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HIV: FDA stops all islatravir oral and implant trials


 

The Food and Drug Administration has stopped trials of oral and implant formulations of islatravir for HIV, the investigational drug’s developer, Merck, announced in a press release.

Investigational new drug applications were halted for the oral and implant formulations of islatravir, a nucleoside reverse transcriptase translocation inhibitor, for pre-exposure prophylaxis (PrEP); the injectable formulation of islatravir for treatment and prophylaxis; and the oral doravirine/islatravir (DOR/ISL) once-daily treatment, the company announced.

The FDA’s hold followed observations that total lymphocyte and T-cell counts had dropped in some participants receiving islatravir in clinical studies.

The trials have dealt a major setback to Merck’s HIV program momentum: Thirteen trials are now on hold (six on partial hold and seven on full hold). Seven of the trials were in phase 3. But primarily the news is disappointing for patients looking for options with the confounding disease.

Tristan Barber, MD, an HIV consultant with Royal Free London National Health Service Foundation Trust, told this news organization that “the hold on these studies is a blow for those hoping for longer-acting therapies for HIV treatment and prevention. Islatravir and [investigational drug] MK-8507 were being explored in oral and other formulations and potentially would offer a non-integrase, two-drug option, increasing options for people with HIV. Whilst we don’t know the clinical significance of these CD4 drops, [Merck] made the correct decision in pausing these studies until the data is clearer.”

Merck announced in November that it had stopped dosing in the phase 2 IMAGINE-DR clinical trial of islatravir in combination with MK-8507. MK-8507 and islatravir, alone and combined, are investigational and not approved for use.

In that trial as well, decreases were observed in total lymphocyte and T-cell counts in study participants randomly assigned to receive the combination. A review by the external Data Monitoring Committee determined that the drop was related to treatment with the combination.

“We are grateful to the participants and the study investigators for their ongoing contributions to this research,” Joan Butterton, MD, vice president of infectious diseases in Global Clinical Development at Merck Research Laboratories, said in a statement. “Merck continues to investigate the potential of islatravir and nucleoside reverse transcriptase translocation inhibitors and remains committed to helping to address unmet needs in HIV treatment and prevention.”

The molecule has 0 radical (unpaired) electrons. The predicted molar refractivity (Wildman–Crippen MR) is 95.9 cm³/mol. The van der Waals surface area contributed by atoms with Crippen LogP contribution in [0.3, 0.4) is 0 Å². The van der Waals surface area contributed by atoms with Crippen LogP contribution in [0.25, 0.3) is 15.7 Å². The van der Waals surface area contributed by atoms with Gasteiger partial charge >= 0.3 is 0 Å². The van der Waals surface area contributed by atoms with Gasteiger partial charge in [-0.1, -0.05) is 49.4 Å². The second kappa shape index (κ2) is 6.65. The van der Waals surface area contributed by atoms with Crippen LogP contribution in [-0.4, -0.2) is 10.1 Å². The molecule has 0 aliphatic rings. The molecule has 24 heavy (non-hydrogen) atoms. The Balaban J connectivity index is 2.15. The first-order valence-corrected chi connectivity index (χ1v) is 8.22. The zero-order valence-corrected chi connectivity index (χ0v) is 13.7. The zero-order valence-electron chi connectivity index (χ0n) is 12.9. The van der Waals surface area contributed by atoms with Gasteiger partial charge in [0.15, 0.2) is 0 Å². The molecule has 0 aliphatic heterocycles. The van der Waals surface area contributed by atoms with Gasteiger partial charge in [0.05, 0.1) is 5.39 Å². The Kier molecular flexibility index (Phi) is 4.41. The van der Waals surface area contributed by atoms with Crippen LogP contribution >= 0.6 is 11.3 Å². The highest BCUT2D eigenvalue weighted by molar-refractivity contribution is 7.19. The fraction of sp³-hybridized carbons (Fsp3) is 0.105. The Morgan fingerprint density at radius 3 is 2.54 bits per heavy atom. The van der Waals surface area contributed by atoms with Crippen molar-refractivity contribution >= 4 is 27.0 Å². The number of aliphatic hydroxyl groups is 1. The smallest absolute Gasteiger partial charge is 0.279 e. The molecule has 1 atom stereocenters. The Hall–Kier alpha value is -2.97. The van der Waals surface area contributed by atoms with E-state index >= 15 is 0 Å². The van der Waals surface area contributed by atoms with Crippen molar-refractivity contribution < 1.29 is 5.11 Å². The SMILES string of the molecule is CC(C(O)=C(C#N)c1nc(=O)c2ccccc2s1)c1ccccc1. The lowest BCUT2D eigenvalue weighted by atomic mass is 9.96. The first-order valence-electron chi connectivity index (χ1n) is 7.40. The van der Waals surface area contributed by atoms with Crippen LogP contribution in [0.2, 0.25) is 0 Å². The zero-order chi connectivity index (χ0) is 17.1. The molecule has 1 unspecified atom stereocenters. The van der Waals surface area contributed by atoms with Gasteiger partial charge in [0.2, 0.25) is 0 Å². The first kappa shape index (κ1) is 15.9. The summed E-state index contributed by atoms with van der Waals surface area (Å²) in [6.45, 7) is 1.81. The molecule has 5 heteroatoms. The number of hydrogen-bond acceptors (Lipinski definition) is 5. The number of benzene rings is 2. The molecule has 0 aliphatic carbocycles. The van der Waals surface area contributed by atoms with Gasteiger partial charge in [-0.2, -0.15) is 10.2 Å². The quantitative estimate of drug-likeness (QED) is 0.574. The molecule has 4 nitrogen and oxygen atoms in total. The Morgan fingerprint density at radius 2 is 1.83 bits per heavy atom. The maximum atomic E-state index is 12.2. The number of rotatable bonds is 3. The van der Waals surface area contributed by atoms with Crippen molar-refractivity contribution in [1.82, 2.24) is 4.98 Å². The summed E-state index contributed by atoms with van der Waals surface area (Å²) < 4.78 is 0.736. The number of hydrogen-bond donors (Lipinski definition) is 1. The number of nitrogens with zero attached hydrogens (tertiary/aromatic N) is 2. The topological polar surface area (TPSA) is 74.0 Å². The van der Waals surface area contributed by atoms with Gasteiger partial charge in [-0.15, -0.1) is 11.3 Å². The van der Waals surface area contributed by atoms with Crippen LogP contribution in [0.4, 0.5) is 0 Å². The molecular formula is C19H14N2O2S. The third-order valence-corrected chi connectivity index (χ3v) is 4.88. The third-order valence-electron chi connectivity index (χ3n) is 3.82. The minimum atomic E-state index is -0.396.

In light of the hold, no new studies using islatravir may be initiated. People currently receiving islatravir as part of the studies for PrEP, as well as injectable islatravir for treatment and prophylaxis, will no longer receive the study drug, and T-cell and lymphocyte counts will be monitored for recovery.

Those participating in the PrEP studies will be offered approved, once-daily, oral PrEP and those in studies of DOR/ISL who already started treatment will continue to receive study medication under a partial clinical hold.

A full list of the trials that have been placed on full or partial clinical holds can be found in the press release.

In an interview with this news organization, Monica Gandhi, MD, MPH, director of University of California, San Francisco’s Gladstone Center for AIDS Research, described the news of the islatravir trial holds as “very disappointing.”

“There were high hopes for this drug,” she said, adding that the hope was it would be paired with Gilead’s lenacapavir (another long-acting agent) for treatment and be able to give a once-weekly option for HIV treatment.

Lenacapavir is Gilead’s potential first-in-class, long-acting HIV-1 capsid inhibitor in development for treatment and prevention of HIV.

“Moreover,” she said, “additional hope was that, because of [islatravir’s] long half-life, it could be used as a monthly medication for pre-exposure prophylaxis.”

Gilead and Merck have decided to stop all dosing of participants in the phase 2 clinical trial evaluating an oral, weekly combination treatment of islatravir and lenacapavir in people living with HIV who are virologically suppressed on antiretroviral therapy, according to Merck’s press release.

Participants in that trial will stop taking the study drug and restart their previous antiretroviral regimen. According to the press release, both companies are considering whether a different dosing of islatravir combined with lenacapavir may become a once-weekly oral therapy option for people living with HIV.

Neither Merck nor Gilead representatives responded to request for comment by publication time.

Dr. Barber reported conference support, speaker fees, and advisory board honoraria from Gilead, Janssen, Merck, Roche, Thera, and ViiV and research/educational grants from Gilead, Roche, and ViiV. Dr. Gandhi has disclosed no relevant financial relationships.

A version of this article first appeared on Medscape.com.

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